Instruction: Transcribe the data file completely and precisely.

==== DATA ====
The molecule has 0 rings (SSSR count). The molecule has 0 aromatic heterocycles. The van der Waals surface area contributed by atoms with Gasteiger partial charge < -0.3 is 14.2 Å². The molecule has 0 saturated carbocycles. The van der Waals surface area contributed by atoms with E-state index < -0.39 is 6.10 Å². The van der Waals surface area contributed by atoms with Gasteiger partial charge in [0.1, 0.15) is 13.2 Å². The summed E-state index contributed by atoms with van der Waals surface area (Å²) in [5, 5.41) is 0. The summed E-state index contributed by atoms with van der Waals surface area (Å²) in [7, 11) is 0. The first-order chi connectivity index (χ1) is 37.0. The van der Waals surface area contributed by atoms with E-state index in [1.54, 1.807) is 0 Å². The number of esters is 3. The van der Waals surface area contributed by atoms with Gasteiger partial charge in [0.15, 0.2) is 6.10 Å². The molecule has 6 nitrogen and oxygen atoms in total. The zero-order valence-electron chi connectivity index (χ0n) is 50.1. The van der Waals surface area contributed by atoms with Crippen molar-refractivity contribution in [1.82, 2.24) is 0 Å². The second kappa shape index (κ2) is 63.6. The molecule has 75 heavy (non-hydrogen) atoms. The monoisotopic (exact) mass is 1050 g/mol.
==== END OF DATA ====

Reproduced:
The molecule has 0 rings (SSSR count). The molecule has 0 aromatic heterocycles. The van der Waals surface area contributed by atoms with Gasteiger partial charge < -0.3 is 14.2 Å². The molecule has 0 saturated carbocycles. The van der Waals surface area contributed by atoms with E-state index < -0.39 is 6.10 Å². The van der Waals surface area contributed by atoms with Gasteiger partial charge in [0.1, 0.15) is 13.2 Å². The summed E-state index contributed by atoms with van der Waals surface area (Å²) in [5, 5.41) is 0. The summed E-state index contributed by atoms with van der Waals surface area (Å²) in [7, 11) is 0. The first-order chi connectivity index (χ1) is 37.0. The van der Waals surface area contributed by atoms with E-state index in [1.54, 1.807) is 0 Å². The number of esters is 3. The van der Waals surface area contributed by atoms with Gasteiger partial charge in [0.15, 0.2) is 6.10 Å². The molecule has 6 nitrogen and oxygen atoms in total. The zero-order valence-electron chi connectivity index (χ0n) is 50.1. The van der Waals surface area contributed by atoms with Crippen molar-refractivity contribution in [1.82, 2.24) is 0 Å². The second kappa shape index (κ2) is 63.6. The molecule has 75 heavy (non-hydrogen) atoms. The monoisotopic (exact) mass is 1050 g/mol.